University of Montana men’s basketball coach Wayne Tinkle has chosen Kurt Paulson as an assistant to replace Freddie Owens, who recently departed for Oregon State.
Paulson, who has coached boys basketball at Bigfork High School the past two seasons, was a graduate assistant for the Grizzlies in 2009-10 and 2010-11. Paulson joins Jonathan Metzger-Jones and Kerry Rupp as the Grizzlies’ assistant coaches under Tinkle, who will be entering his eighth season at Montana next fall.
“We’re excited to be bringing Kurt on board, because it’s really going to make for a smooth transition,” Tinkle said in a statement. “He’s familiar with our style of play and the kind of kids that we want to recruit, so he’s going to be able to hit the ground running.”
Paulson is the son of Kent Paulson, the commissioner of the Frontier Conference, and the nephew of Kraig Paulson. The latter was the progenitor of the No. 37 tradition at Montana and a longtime assistant coach for the Griz football team. He is now the assistant head coach under Bobby Hauck at UNLV.
“Kurt comes from a family that bleeds maroon and silver, or copper and gold if you go way back,” Tinkle said. “The Paulsons are a long line of great people and great coaches, and they are loyal to our state. It’s nice to be adding one of our own to the mix. We know Kurt is going to do great things for us.
“He’s a go-getter and as loyal as it gets, and that was something we were looking for. When you sign a player, you want a guy who really loves the idea of being at Montana, and Kurt is that kind of guy. His addition is really going to bring a lot of energy to the staff.”
Paulson, a 2001 graduate of Whitefish High, was a five-year member (2001-02 to 2005-06) of the Carroll basketball team. He led the Saints to the 2005 NAIA semifinals and 2006 quarterfinals and finished third in the nation in assists as a junior. As a senior he helped Carroll set a school record for wins with 30.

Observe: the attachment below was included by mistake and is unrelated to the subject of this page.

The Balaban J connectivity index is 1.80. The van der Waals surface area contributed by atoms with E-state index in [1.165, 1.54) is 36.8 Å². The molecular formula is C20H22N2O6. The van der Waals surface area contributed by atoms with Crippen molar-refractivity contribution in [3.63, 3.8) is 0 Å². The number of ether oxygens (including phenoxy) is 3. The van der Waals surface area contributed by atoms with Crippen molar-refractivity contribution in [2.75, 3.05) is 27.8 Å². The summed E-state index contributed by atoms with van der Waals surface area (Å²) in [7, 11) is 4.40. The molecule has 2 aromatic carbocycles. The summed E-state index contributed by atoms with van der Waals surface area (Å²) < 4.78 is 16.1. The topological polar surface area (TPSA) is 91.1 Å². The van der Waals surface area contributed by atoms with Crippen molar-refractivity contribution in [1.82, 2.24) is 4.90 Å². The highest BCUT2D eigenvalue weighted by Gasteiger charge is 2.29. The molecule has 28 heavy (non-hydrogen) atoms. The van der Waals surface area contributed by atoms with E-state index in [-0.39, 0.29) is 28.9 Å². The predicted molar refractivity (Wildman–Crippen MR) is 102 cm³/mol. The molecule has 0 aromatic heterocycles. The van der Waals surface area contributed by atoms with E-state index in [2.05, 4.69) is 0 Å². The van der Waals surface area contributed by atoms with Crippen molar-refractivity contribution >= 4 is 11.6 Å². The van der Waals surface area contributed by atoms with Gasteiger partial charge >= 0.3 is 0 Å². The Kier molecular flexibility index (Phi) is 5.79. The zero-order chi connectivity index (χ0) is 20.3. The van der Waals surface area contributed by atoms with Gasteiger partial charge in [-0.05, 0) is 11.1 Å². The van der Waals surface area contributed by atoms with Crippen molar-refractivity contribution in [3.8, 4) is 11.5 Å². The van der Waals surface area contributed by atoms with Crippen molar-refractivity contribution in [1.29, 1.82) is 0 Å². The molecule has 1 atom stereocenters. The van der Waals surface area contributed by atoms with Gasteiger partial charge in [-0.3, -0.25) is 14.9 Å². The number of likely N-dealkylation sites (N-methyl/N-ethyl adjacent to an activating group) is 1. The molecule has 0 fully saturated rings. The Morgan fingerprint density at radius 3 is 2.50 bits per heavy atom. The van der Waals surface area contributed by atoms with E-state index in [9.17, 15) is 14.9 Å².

Paulson spent two seasons as an assistant coach at Carroll (2007-08 to 2008-09) following his playing days before breaking into the Division I ranks. Montana advanced to the NCAA tournament in Paulson’s first season as a graduate assistant, the College Basketball Invitational in his second.
“I was hoping this opportunity would come,” Paulson said. “This has been a goal of mine, to be able to coach fulltime at the college level. It’s been my goal since I got done playing at Carroll.”
Paulson, who earned his undergraduate degree in business administration and health and physical education from Carroll in 2006 and a master’s degree in education from Montana in 2011, spent the last two years as the activities director and boys’ basketball coach at Bigfork High.
He led the Vikings to 39 wins in two seasons and to the semifinals of the Class B state tournament in March.
“The two years I spent at Bigfork was a really good experience in terms of being a head coach. I was able to run my own program and experience some of the administrative duties that I’ll have as a college coach,” Paulson said.
“But it wasn’t college, and the atmosphere that’s been created here, you can’t beat that. Growing up a Griz, I have a lot of pride in this school, so it’s a dream to be back here and be on staff with Coach Tinkle. I just feel lucky to be able to be around a guy like that and learn from him every day.”
Paulson’s first year will be one of transition for the Grizzlies, who will need to replace three players who started at least 18 games on last season’s NCAA tournament team. Among those is Will Cherry, a three-time first-team All-Big Sky Conference selection and twice the league’s Defensive Player of the Year.
Montana, which returns reigning Big Sky MVP Kareem Jamar, who will be a senior next winter, has commitments from five newcomers — three preps, two transfers — and Riley Bradshaw will be making his debut after transferring early last season from Utah State.
In addition to Jamar, Montana’s returning letterwinners include senior Eric Hutchison, juniors Keron DeShields, Jordan Gregory and Michael Weisner and sophomores Andy Martin and Jake Wiley.
A little more than three months before the opening day of practice, it’s a mix of players with more youth than experience, a group that generates more questions than there are currently answers, but Paulson isn’t concerned. He knows what he’s getting into.
“Coach Tinkle has really built this into a program now, where the team just reloads each year,” he said. “It’s to the point now where it’s about winning championships each year and trying to win NCAA games.”
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